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Tale of two cities: why is garbage a problem

December 11, 2016
AN open sewer in Islamabad’s F8 sector that also serves as a dumping ground for garbage collected in the area. Such sights are common throughout the city’s back alleys and across the country’s major urban centres.—Photo by writer
AN open sewer in Islamabad’s F8 sector that also serves as a dumping ground for garbage collected in the area. Such sights are common throughout the city’s back alleys and across the country’s major urban centres.—Photo by writer

ISLAMABAD: A walk in Islamabad amongst the Margalla Hills and city’s plentiful picturesque neighbourhoods should be a pleasurable experience but there are alleys and dead ends throughout the city strewn with garbage.

On some nights, the smell of burning waste permeates the air and thick smoke engulfs entire locales. This in a city with a much smaller population than the country’s other major urban centres.

In Karachi, the garbage issue is nearing an environmental catastrophe. And even in smaller tourist destinations such as Murree, garbage can be seen everywhere — almost as if it has become part of the environment.

A friend and fellow journalist recently went on a rant about garbage in Murree, fearing that it was an irreversible problem. When asked about why he thought this, he replied “there is garbage dumped everywhere” and required enormous effort and resources to have it cleaned.

Far from a problem faced by specific neighbourhoods and urban centres, the issue of garbage disposal and collection has become a national problem. The state infrastructure for waste management has not developed enough to handle the amount of garbage produced while little emphasis is placed on education for the general public.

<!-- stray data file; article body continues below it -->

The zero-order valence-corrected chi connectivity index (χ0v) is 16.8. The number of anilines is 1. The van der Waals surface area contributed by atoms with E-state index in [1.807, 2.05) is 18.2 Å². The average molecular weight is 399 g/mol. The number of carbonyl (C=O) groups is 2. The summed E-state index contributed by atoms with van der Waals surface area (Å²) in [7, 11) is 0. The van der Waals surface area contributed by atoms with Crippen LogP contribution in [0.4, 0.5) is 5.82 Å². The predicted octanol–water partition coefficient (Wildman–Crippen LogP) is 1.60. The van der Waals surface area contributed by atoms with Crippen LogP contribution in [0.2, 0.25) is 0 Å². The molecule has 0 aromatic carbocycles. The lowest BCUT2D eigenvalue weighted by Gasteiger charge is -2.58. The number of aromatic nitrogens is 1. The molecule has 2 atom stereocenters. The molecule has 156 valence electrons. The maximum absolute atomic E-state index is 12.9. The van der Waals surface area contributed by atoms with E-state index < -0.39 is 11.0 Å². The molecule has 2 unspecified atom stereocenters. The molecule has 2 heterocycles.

The result can be seen on street corners, ravines, public parks, nalas, empty fields, and so on. The state infrastructure currently only deals with approximately 50 per cent of generated waste, which is far lower than the minimum standard of 75pc to ensure an acceptable level of urban cleanliness.

Nargis Latif, CEO of an environmental NGO, Gul Bahao, said in Karachi “garbage is gold.” Her organisation turns plastic waste from factories into houses and furniture, and has been pioneering effective forms of waste management focused on recycling and composting.

And yet, the city continues to dispose of waste inefficiently or not at all. In most low-income areas of Karachi, valuable garbage that is recyclable or reusable is collected by the local communities and sold off — leaving only compostable and packaging materials on the street. Low-income neighbourhoods are therefore the most active in garbage collection and its effective disposal.

Ms Latif argues that a lot of Karachi’s garbage-related woes are connected to a “garbage mafia” that exercises control over waste management. In a city of 26 million people where thousands of tonnes of garbage is produced daily, waste is a billion-rupee business.